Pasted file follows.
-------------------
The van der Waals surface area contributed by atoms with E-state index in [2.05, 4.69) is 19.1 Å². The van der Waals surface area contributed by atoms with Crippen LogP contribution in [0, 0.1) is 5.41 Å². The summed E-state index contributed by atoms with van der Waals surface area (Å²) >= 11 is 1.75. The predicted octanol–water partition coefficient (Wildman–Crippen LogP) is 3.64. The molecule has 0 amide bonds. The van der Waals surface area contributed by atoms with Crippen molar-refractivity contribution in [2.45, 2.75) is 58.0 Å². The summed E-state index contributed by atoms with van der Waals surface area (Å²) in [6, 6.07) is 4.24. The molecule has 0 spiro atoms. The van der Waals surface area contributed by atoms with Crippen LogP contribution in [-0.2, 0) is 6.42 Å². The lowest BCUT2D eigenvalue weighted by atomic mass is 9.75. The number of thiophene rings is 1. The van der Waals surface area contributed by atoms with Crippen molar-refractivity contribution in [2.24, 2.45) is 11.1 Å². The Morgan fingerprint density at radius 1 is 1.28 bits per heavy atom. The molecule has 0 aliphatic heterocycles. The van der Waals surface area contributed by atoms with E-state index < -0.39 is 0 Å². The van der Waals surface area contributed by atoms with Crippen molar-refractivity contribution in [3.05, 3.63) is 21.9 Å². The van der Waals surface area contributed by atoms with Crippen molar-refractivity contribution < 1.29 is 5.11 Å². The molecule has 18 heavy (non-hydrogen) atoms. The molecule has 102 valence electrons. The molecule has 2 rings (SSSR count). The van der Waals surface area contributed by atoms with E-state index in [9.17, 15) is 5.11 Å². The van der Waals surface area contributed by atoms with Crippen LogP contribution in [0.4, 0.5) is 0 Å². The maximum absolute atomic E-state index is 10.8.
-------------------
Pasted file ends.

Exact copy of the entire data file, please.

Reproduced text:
The van der Waals surface area contributed by atoms with E-state index in [2.05, 4.69) is 19.1 Å². The van der Waals surface area contributed by atoms with Crippen LogP contribution in [0, 0.1) is 5.41 Å². The summed E-state index contributed by atoms with van der Waals surface area (Å²) >= 11 is 1.75. The predicted octanol–water partition coefficient (Wildman–Crippen LogP) is 3.64. The molecule has 0 amide bonds. The van der Waals surface area contributed by atoms with Crippen molar-refractivity contribution in [2.45, 2.75) is 58.0 Å². The summed E-state index contributed by atoms with van der Waals surface area (Å²) in [6, 6.07) is 4.24. The molecule has 0 spiro atoms. The van der Waals surface area contributed by atoms with Crippen LogP contribution in [-0.2, 0) is 6.42 Å². The lowest BCUT2D eigenvalue weighted by atomic mass is 9.75. The number of thiophene rings is 1. The van der Waals surface area contributed by atoms with Crippen molar-refractivity contribution in [2.24, 2.45) is 11.1 Å². The Morgan fingerprint density at radius 1 is 1.28 bits per heavy atom. The molecule has 0 aliphatic heterocycles. The van der Waals surface area contributed by atoms with E-state index < -0.39 is 0 Å². The van der Waals surface area contributed by atoms with Crippen molar-refractivity contribution in [3.05, 3.63) is 21.9 Å². The van der Waals surface area contributed by atoms with Crippen molar-refractivity contribution < 1.29 is 5.11 Å². The molecule has 18 heavy (non-hydrogen) atoms. The molecule has 102 valence electrons. The molecule has 2 rings (SSSR count). The van der Waals surface area contributed by atoms with E-state index in [9.17, 15) is 5.11 Å². The van der Waals surface area contributed by atoms with Crippen LogP contribution in [0.4, 0.5) is 0 Å². The maximum absolute atomic E-state index is 10.8.